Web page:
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Maurizio D'Angelo




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PostPosted: Wed 05 Aug, 2009 3:41 pm    Post subject: thickness for the edge         Reply with quote

I have a question: What is the right thickness for the edge of a blade.
This for different needs.

Collection or cutting = sharp
Sparring = 1.5mm or 2 mm
Tough fight re-enactor = 3.5 mm or 4mm (for re-enactors who do not use technical)
Is correct what I wrote?
Your suggestions will be much appreciated.

Thanks in avance.
Maurizio

P.S. sparring and stage combat are the same thing??


Last edited by Maurizio D'Angelo on Wed 05 Aug, 2009 5:18 pm; edited 1 time in total
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Jean Thibodeau




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PostPosted: Wed 05 Aug, 2009 3:51 pm    Post subject: Re: thickness for the edge         Reply with quote

Maurizio D'Angelo wrote:
I have a question: What is the right thickness for the edge of a blade.
This for different needs.

Collection or cutting = sharp
Sparring = 1.5mm or 2 mm
Tough fight re-enactor = 3.5 mm or 4mm (for re-enactors who do not use technical)
Is correct what I wrote?
Your suggestions will be much appreciated.

Thanks in avance.
Maurizio

P.S. sparring and stage combat are the same thing.


Seems reasonable to me but sharp can vary from a bit sharper than a butter knife to almost paper cutting sharp, paper cutting sharp and then we get sharp enough that one can " almost " shave arm hairs ( Almost because a few hairs with be cut but one can't really shave with it ). Finally razor or scary sharp that risks being a fragile easily damaged edge.

Sword types may vary greatly in sharpness as well as " opinion " about how sharp a sword should be might vary even in period I think, and on the quality of the sword and steel used !?

" (for re-enactors who do not use technical) " I think you mean those who don't use good technique and rely only on hard parries rather than deflection most of the time ! Also a sword one wants to survive frequent hard use ( almost abuse ) and still be good for a long time.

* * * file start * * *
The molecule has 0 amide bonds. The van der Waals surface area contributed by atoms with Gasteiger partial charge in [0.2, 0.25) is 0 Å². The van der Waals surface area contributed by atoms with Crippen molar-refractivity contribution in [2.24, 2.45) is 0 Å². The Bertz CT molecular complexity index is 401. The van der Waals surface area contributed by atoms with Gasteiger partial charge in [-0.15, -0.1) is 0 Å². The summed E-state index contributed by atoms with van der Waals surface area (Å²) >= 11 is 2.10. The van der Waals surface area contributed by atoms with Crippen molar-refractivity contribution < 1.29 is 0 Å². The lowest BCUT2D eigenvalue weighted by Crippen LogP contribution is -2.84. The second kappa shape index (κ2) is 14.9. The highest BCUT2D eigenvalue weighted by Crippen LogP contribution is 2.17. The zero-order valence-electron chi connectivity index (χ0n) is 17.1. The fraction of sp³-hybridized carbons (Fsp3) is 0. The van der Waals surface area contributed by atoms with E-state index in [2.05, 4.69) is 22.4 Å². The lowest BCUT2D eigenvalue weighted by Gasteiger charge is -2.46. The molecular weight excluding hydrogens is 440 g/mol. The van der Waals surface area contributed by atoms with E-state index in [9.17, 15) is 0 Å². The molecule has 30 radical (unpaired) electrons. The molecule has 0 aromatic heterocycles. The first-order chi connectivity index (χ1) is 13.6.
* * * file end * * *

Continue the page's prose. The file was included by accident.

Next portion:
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Arne Focke
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PostPosted: Thu 06 Aug, 2009 4:49 am    Post subject:         Reply with quote

For a quality blade with a proper heat treatment 3mm can be sufficient for a blade that is meant to be abused.

Otherwise i agree with your statement as a general overview.
But like Jean said, sharp covers a wide variety of cutting ability.

So schön und inhaltsreich der Beruf eines Archäologen ist, so hart ist auch seine Arbeit, die keinen Achtstundentag kennt! (Wolfgang Kimmig in: Die Heuneburg an der oberen Donau, Stuttgart 1983)
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JG Elmslie
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PostPosted: Thu 06 Aug, 2009 6:42 am    Post subject: Re: thickness for the edge         Reply with quote

Maurizio D'Angelo wrote:
I have a question: What is the right thickness for the edge of a blade.
This for different needs.

Collection or cutting = sharp
Sparring = 1.5mm or 2 mm
Tough fight re-enactor = 3.5 mm or 4mm (for re-enactors who do not use technical)
Is correct what I wrote?
Your suggestions will be much appreciated.

Thanks in avance.
Maurizio

P.S. sparring and stage combat are the same thing??


my gut reaction is that the "tough fight re-enactor" as you put it is a bit too thick. 2.5mm should be enough, but I've seen far too many people doing edge-on-edge blocks that will wreck even 4mm thick, and which result in horribly unweildy weapons which contribute to the "european sword is a metal club" myth.
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Johan S. Moen




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PostPosted: Thu 06 Aug, 2009 7:10 am    Post subject:         Reply with quote

2-2,5 mm for a reenactment sword is plenty, as said above. I've also seen people abuse swords to such a degree that the edge was unservicable and unfixable, but that just means those in question need to review their fighting style... A 4 mm edge would quite likely lead to a heavier sword as well, with a larger impact area, which might be a hazard for other fighters...